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Strikes as the 'Tip of the Iceberg' in a Theory of Firm-Union Cooperation

  • Gary-Bobo, Robert J.
  • Jaaidane, Touria

We model cooperation between an employer and a workers' union as an equilibrium in an infinitely repeated game with discounting and imperfect monitoring. The employer has private information about firm profitability. The model explains the incidence and duration of strikes, as well as the employer's outsourcing (or partial lock-out) decisions. By means of an effort variable, it also extends the theory to account for worker resistance phenomena, taking the form of low effort on the part of employees. Strikes appear as random equilibrium phenomena, during finite-duration, but recurrent phases of play, triggered by the occurrence of a low-profitability state. We show that high-effort and high-pay cooperative agreements between the union and the employer can be supported as perfect public equilibria of the repeated game, if players are patient enough, but only at the cost of random reversions to noncooperative equilibrium in which strikes, low effort, low pay, and outsourcing take place.

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Paper provided by C.E.P.R. Discussion Papers in its series CEPR Discussion Papers with number 6644.

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Date of creation: Jan 2008
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Handle: RePEc:cpr:ceprdp:6644
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  1. Susan Athey & Kyle Bagwell, 1999. "Optimal Collusion with Private Information," Working papers 99-17, Massachusetts Institute of Technology (MIT), Department of Economics.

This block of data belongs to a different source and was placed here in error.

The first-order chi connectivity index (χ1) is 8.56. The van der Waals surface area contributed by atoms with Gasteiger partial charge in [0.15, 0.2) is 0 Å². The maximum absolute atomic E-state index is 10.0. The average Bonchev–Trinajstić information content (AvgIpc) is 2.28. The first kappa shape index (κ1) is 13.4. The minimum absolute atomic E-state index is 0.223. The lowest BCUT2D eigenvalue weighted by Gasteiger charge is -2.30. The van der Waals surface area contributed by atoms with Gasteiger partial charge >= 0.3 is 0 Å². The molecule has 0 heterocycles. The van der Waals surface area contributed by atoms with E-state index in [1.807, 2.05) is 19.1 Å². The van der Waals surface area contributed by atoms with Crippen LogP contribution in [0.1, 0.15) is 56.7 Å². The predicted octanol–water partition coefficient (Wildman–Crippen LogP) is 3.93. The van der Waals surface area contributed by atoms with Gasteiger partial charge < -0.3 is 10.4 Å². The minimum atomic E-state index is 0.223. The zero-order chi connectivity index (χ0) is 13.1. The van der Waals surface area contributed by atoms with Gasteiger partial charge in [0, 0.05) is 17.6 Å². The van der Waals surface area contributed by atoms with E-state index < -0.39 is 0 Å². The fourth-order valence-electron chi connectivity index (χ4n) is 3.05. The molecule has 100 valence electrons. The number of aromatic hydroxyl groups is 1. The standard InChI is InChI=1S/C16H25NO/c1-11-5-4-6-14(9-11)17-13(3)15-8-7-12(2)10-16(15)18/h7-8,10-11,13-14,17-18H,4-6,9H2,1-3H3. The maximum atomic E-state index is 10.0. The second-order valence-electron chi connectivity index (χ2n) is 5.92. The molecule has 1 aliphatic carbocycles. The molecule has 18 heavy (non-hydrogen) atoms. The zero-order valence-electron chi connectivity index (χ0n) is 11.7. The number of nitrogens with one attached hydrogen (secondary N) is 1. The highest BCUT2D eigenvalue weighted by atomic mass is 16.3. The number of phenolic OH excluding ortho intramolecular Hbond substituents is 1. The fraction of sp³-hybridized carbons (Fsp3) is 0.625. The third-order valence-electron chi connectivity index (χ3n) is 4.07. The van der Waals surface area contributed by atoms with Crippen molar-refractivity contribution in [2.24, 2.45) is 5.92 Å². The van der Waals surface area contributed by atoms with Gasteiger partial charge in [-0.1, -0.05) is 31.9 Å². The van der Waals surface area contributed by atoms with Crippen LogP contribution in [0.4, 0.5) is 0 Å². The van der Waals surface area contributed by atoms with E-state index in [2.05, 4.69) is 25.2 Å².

2. Card, David, 1990. "Strikes and Bargaining: A Survey of the Recent Empirical Literature," American Economic Review, American Economic Association, vol. 80(2), pages 410-15, May.
  3. Cramton, Peter C & Tracy, Joseph S, 1992. "Strikes and Holdouts in Wage Bargaining: Theory and Data," American Economic Review, American Economic Association, vol. 82(1), pages 100-121, March.
  4. Fudenberg, D. & Levine, D.K. & Maskin, E., 1989. "The Folk Theorem With Inperfect Public Information," Working papers 523, Massachusetts Institute of Technology (MIT), Department of Economics.
  5. MacLeod, W.B. & Malcomson, J.M., 1997. "Motivation and markets," Discussion Paper Series In Economics And Econometrics 9720, Economics Division, School of Social Sciences, University of Southampton.
  6. MALCOMSON, James M. & SPINNEWYN, Frans, . "The multiperiod principal-agent problem," CORE Discussion Papers RP -803, Université catholique de Louvain, Center for Operations Research and Econometrics (CORE).
  7. Kennan, John & Wilson, Robert, 1989. "Strategic Bargaining Models and Interpretation of Strike Data," Journal of Applied Econometrics, John Wiley & Sons, Ltd., vol. 4(S), pages S87-130, Supplemen.
  8. Hayes, Beth, 1984. "Unions and Strikes with Asymmetric Information," Journal of Labor Economics, University of Chicago Press, vol. 2(1), pages 57-83, January.
  9. Green, Edward J. & Porter, Robert H., 1982. "Noncooperative Collusion Under Imperfect Price Information," Working Papers 367, California Institute of Technology, Division of the Humanities and Social Sciences.
  10. Card, David, 1990. "Strikes and Wages: A Test of an Asymmetric Information Model," The Quarterly Journal of Economics, MIT Press, vol. 105(3), pages 625-59, August.
  11. W. Bentley MacLeod & James M. Malcomson, 1986. "Implicit Contracts, Incentive Compatibility, and Involuntary Unemployment," Working Papers 585, Queen's University, Department of Economics.
  12. Ausubel, Lawrence M. & Cramton, Peter & Deneckere, Raymond J., 2002. "Bargaining with incomplete information," Handbook of Game Theory with Economic Applications, in: R.J. Aumann & S. Hart (ed.), Handbook of Game Theory with Economic Applications, edition 1, volume 3, chapter 50, pages 1897-1945 Elsevier.
  13. Kennan, John & Wilson, Robert, 1993. "Bargaining with Private Information," Journal of Economic Literature, American Economic Association, vol. 31(1), pages 45-104, March.
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